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Tech Takeover

Florida Among the Top Contenders

The swaying palm trees and sandy beaches are a plus, but it’s the thriving high-tech industry and growth opportunities that have led top technology companies to relocate or build in the Sunshine State.

Home to the fourth-largest tech industry in the U.S., Florida boasts more than 30,200 tech companies employing nearly 312,000 people. Tech giants like Microsoft, Citrix, EA Tiburon and Motorola have found homes in Florida, thanks to a business-friendly climate, quality talent pool, sound infrastructure and a high quality of life.

BRIDG, in central Florida, is breaking new ground with a state-of-the-art facility and technology park that capitalizes on the area’s strengths. “Florida has longstanding and world-recognized strength in key targeted industries such as optics and photonics, simulation and training, aerospace and defense,” said Gloria LeQuang, director of marketing and community relations for BRIDG.

Founded in 2014 as the International Consortium for Advanced Manufacturing Research (ICAMR), the not-for-profit connects researchers and industry to fuel the development of emerging technologies focusing on smart sensors. In 2017, the company rebranded as BRIDG – Bridging the Innovation Development Gap. LeQuang said as partner companies move their products through the development cycle, BRIDG provides the infrastructure to test ideas and serve as the “bridge” to product commercialization. Once companies are ready for mass production, they transition to higher volume production options outside of BRIDG.

In April 2017, BRIDG unveiled its 109,000 square-foot facility at the 500-acre NeoCity technology park in the Central Florida region. “It is designed as one of the world’s most flexible and adaptable labs.” LeQuang said. Because minimizing vibration and ensuring security were priorities for nano-scale projects, 7,000 tons of stone were used for the foundation – drilling down about 40 feet below ground. A second-story, six-million-pound waffle slab is 3.5 feet thick to support complex research tools with minimal vibration. The site has two cleanrooms – one operating at Class 100 standards and the other at Class 10,000. “Only a handful of facilities like this exist globally,” she said. “We are a state-of-the-art boutique lab flexible enough to keep up with the ever-evolving pace of technology.”

Florida’s network of higher educational facilities is an advantage, LeQuang said, not only for the talent pool, but for access to research. “The University of Central Florida has a world-renowned doctorate program in optics and photonics. That alone has put us miles ahead of any other state,” she said. Award-winning programs in cybertechnology at area universities and access to more than 500,000 students in the 100-mile region makes for a solid base of educational infrastructure. “Having access to a skilled workforce is critical to company success,” LeQuang said. To date, BRIDG has attracted more than $200 million in funding, from local, state, and federal government, as well as industry leaders. BRIDG’s partners include Osceola County, University of Central Florida, Florida High Tech Corridor Council, State of Florida, Harris Corporation, Tupperware and Photon-X, among others.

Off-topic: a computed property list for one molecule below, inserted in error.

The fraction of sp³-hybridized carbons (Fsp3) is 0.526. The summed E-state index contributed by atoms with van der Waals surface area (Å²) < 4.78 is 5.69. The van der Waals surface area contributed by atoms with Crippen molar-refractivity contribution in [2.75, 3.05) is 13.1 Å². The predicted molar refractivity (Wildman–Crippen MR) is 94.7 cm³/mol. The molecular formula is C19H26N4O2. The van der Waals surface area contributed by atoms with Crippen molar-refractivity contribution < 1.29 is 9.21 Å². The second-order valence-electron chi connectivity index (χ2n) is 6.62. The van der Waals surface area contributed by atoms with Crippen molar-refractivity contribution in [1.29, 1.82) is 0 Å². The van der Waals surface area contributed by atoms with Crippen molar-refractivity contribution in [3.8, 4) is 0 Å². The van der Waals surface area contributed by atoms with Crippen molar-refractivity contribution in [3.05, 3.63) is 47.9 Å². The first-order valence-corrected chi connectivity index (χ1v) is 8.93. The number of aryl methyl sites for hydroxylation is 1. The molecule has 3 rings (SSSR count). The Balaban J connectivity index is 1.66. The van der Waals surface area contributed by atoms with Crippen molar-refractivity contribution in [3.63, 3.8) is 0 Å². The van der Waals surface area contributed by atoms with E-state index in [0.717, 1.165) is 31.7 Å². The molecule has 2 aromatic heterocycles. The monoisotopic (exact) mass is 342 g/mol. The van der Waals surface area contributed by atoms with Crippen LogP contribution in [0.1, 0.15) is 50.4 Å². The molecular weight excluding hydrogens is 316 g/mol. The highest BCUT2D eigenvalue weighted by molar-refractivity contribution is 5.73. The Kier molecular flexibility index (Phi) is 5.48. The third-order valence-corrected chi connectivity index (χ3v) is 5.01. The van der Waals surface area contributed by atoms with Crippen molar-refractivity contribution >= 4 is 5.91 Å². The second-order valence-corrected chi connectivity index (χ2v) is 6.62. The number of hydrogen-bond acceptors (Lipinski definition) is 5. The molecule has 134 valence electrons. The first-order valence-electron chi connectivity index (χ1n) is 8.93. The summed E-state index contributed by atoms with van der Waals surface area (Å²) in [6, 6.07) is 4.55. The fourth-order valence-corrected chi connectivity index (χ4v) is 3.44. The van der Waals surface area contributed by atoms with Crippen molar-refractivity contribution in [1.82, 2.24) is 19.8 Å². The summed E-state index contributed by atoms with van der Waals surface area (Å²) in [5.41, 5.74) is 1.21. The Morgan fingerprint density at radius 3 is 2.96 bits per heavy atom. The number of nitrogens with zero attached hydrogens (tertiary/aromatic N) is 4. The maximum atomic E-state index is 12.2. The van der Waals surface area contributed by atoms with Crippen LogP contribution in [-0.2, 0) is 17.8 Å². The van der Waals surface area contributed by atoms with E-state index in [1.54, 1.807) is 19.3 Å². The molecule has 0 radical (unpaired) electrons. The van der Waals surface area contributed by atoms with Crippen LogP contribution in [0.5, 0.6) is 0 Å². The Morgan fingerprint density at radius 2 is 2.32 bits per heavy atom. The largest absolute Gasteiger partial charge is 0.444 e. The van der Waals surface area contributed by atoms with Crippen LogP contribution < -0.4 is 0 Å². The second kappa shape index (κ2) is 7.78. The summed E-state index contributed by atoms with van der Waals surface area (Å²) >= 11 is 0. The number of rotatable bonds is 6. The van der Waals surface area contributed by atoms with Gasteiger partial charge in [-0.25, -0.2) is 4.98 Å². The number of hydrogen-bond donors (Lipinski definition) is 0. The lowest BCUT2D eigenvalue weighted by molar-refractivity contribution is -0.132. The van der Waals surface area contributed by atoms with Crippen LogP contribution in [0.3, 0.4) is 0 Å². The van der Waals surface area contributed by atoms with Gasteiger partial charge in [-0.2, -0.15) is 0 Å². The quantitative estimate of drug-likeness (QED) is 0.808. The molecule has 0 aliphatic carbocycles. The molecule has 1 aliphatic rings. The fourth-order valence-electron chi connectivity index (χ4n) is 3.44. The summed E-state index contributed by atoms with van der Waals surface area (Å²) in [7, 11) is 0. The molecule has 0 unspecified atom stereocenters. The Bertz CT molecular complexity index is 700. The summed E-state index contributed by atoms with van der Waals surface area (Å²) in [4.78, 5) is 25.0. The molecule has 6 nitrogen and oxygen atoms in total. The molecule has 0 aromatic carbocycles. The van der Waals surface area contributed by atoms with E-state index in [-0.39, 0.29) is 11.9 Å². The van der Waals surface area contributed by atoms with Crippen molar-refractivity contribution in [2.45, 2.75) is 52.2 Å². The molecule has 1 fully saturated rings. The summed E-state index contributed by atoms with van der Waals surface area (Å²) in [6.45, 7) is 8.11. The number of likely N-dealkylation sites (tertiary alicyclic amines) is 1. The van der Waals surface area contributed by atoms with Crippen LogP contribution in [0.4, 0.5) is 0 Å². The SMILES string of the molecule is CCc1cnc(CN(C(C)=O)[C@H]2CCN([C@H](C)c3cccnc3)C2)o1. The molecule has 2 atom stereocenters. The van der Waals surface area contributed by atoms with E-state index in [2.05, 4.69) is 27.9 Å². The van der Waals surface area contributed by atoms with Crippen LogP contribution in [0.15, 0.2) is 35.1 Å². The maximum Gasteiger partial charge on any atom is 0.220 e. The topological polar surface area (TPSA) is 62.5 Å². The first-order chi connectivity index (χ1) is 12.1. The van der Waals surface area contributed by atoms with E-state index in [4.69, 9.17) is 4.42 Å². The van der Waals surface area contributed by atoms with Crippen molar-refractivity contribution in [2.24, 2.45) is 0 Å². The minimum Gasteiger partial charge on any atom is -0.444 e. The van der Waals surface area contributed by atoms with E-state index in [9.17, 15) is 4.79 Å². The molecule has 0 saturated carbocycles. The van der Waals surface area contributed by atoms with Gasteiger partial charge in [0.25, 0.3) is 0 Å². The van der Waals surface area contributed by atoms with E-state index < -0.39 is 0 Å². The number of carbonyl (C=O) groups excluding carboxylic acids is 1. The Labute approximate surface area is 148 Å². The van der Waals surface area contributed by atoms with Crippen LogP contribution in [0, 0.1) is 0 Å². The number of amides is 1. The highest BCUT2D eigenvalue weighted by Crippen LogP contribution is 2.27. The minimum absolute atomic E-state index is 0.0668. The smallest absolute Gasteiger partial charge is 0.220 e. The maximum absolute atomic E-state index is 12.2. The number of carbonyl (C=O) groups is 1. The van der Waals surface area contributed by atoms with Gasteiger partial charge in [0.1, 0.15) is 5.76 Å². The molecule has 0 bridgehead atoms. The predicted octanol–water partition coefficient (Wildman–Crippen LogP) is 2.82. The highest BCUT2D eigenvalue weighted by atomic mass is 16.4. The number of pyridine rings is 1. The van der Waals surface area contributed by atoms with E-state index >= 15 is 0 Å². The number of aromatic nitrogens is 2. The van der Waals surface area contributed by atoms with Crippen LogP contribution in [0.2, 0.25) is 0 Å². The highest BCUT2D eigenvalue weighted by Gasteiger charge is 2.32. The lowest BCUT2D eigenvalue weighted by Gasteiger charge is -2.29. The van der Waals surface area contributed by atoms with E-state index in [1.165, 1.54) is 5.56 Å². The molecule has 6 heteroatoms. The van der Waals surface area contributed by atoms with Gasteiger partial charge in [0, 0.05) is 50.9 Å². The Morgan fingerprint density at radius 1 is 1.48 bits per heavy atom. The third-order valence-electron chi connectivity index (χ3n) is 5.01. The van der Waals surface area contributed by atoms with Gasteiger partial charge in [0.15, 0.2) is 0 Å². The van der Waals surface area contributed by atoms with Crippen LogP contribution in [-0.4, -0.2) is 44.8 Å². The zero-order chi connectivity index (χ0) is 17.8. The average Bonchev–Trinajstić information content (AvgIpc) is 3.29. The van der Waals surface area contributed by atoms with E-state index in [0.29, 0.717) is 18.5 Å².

In the next 10 years, BRIDG estimates it will impact the creation of 4,000 to 5,000 high-tech jobs and three- to four times that number in support level jobs. “These jobs include high-wage, high-skill jobs ranging from positions for certificate-level workers to those with advanced degrees,” LeQuang said. Location, location, location is four times as strong in Florida, with access by land, sea, air and space, she said. “You want to be accessible to the world. The reason we do what we do is economic transformation for our region, state and country, and to bring manufacturing back to the U.S., but you need to be in an area that can have access all over the world,” LeQuang said. “We can do that through Florida’s quadrimodal infrastructure – land, sea, air and space. That’s an attribute that Florida offers that not many other states have.”

The state’s business-friendly climate, with a low corporate tax rate and no state income tax, is important both when recruiting workforce and lobbying other companies to co-locate within the same region, she said. But don’t count out the sunshine, year-round good weather, access to beaches and eclectic arts and culture scene that ensures a high quality of life. In Florida, people can afford to live, she said. “If you look at some places up north, homeownership is such a foreign concept, but here it’s a reality for a lot of people. It’s an important factor,” LeQuang said.

Overall, the key to Florida’s popularity for the tech industry is access, she said. “I think accessibility is key – access to talent, access to infrastructure, and access to a good quality of life.”